• Absence seizures occur most commonly in children and are sometimes referred to as 'petit mal'. The person experiences a brief interruption of consciousness and becomes unresponsive. They may appear 'blank' or 'staring' usually without any other features, except perhaps for a fluttering of the eyelids. Absence seizures often last for only a couple of seconds and as they are subtle they may go unnoticed.

Some seizure patterns may not fit into any of the above categories or may include elements of different seizures. These are called unclassifiable seizures.

Some people experience seizures only during sleep. As these will usually be at night they are called nocturnal seizures. These seizures could also occur during the day if the person were to fall asleep. This does not describe the form that the seizures take, only the time when they occur.

Status epilepticus

Most seizures last for the same amount of time for each person and usually stop of their own accord. However, in some circumstances seizures are not self-limiting and do not stop, or one seizure occurs after another with no recovery period in between. This situation is known as status epilepticus. This can occur in any type of seizure, however it is a medical emergency requiring medical intervention if it occurs with a tonic-clonic seizure.

An ambulance should be called if the seizure lasts for 2-3 minutes longer than normal, or if it lasts for more than 5 minutes and the usual duration of a seizure is not known.


For some people seizures are triggered by certain stimuli, which may differ from one individual to another. Identifying these triggers can help to avoid situations where seizures might occur. Such triggers may include lack of sleep, stress, alcohol or flickering lights. If seizures are triggered by flickering lights this is called photosensitive epilepsy.


If the seizures are related to another medical condition, identification and treatment of that medical condition is the key to prevention. If anticonvulsant medication is prescribed, taking the medication on the recommended schedule and not missing medication is important.

  • Some people with epilepsy are quite sensitive to alcohol. If this pattern develops, avoid alcohol. Others may have seizures only after ceasing heavy alcohol intake. The key to prevention is avoidance of alcohol.
  • Sleep deprivation and stress certainly may increase the frequency of seizures in some people with epilepsy.


When to Seek Medical Care

A first seizure is a reason to visit your doctor or a hospital's emergency department. For someone with a diagnosed seizure disorder, a change in seizure patterns or more frequent seizures are reasons to see the doctor.

Visits to a hospital's emergency department are not needed for everyone with a seizure. Some seizures are emergencies, as in the following cases:

  • A seizure that continues for more than 5 minutes 
  • Breathing difficulty 
  • Persistent confusion or unconsciousness 
  • Injuries sustained during a seizure
  • A first seizure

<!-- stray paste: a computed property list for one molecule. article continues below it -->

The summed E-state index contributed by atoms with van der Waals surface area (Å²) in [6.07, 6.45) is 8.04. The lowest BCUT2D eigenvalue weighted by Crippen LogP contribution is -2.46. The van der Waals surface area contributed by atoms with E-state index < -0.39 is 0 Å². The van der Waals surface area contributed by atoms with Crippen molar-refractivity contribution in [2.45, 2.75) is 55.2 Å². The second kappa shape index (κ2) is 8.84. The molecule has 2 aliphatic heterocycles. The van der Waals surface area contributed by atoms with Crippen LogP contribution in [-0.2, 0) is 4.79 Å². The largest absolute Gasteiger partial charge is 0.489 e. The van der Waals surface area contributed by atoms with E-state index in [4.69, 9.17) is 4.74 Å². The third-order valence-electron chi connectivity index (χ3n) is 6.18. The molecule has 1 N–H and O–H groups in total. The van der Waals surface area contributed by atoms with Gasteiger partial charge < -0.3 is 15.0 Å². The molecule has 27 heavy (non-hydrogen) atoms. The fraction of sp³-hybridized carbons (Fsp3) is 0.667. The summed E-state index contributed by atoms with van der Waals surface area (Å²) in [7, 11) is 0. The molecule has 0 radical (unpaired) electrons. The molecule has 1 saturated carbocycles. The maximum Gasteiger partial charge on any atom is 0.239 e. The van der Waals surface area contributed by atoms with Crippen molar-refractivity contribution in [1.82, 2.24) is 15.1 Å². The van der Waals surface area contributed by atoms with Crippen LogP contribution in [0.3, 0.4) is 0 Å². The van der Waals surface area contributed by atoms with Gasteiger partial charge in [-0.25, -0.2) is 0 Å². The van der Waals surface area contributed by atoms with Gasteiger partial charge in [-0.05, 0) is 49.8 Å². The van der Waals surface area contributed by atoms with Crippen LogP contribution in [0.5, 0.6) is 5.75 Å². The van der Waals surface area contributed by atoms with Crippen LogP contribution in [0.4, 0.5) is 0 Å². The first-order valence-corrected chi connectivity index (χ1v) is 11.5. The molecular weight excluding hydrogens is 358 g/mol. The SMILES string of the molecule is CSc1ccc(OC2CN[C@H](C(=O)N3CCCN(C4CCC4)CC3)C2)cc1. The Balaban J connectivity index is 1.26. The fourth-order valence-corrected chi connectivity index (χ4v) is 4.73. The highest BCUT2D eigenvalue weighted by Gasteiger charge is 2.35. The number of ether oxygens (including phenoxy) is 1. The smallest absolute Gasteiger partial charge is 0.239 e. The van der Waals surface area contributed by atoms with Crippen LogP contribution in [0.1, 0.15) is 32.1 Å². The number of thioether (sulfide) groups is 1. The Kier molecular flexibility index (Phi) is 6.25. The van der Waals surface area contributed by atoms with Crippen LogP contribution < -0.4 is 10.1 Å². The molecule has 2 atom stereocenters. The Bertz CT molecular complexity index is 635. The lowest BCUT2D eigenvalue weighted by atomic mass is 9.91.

Exams and Tests

The first task facing the doctor is to decide if the event was a seizure or some other condition, such as fainting, that may mimic a seizure.

  • The doctor will take a history about the facts that surrounded the event. Any eyewitness accounts will be very helpful. Family history, social history, and past medical history are important as well.
  • Bring any medicine containers, including prescription drugs, to the hospital to help the doctor make the diagnosis.
  • A neurological examination will be performed. This may include some tests not usually performed in other physical examinations, such as strength and reflex testing.
  • Depending on the history and physical examination, laboratory work may be ordered. This might include blood or urine testing.
  • Special testing such as MRI, CT scans, or EEG (brain wave patterns) may be performed.

Ways to treat epilepsy

Anti-epileptic drugs - AEDs

Up to 70% of people with epilepsy  have their epilepsy controlled with anti-epileptic drugs. AEDs prevent seizures from happening, but don't cure epilepsy. There are many AEDs, and the type someone takes will depend on the type of seizures they are having.

In some people the tendency to have seizures decreases with time and they may be able to stop taking their AEDs. Other people may have to continue taking AEDs for the long term even if their seizures have stopped. This may happen if the underlying cause of the seizures, for example a scar on the brain, is still there.

Epilepsy surgery

A small proportion of people may benefit from epilepsy surgery - neurosurgery. This is only considered in people whose seizures can be shown to arise in one area of the brain.

Vagus nerve stimulation

VNS is a relatively new type of treatment for epilepsy. It aims to reduce the number, length and severity of seizures a person has. It involves a mild electrical stimulation of the left vagus nerve, a large nerve in the neck. VNS doesn't cure epilepsy and usually a person would continue taking their AEDs.

Self-Care at Home

Home care with epilepsy varies with the frequency and type of seizures. It is important to take anticonvulsant medication regularly to prevent seizures.

When a seizure occurs, an observer can use common sense to prevent injuries.

  • Cushion the person's head. 
  • Loosen any tight neckwear.
  • Turn the person on his or her side.
  • Do not hold the person down or restrain the person.
  • Do not place anything in the mouth or try to pry the teeth apart. The person is not in danger of swallowing his or her tongue.

Observe seizure characteristics—length, type of movements, direction of head or eye turning. These characteristics may help the doctor diagnose the type of seizure

 Article by: Ms. Preeti Chande


It is one of the beautiful compensations of this life that no one can sincerely try to help another without helping himself. --Charles Dudley Warner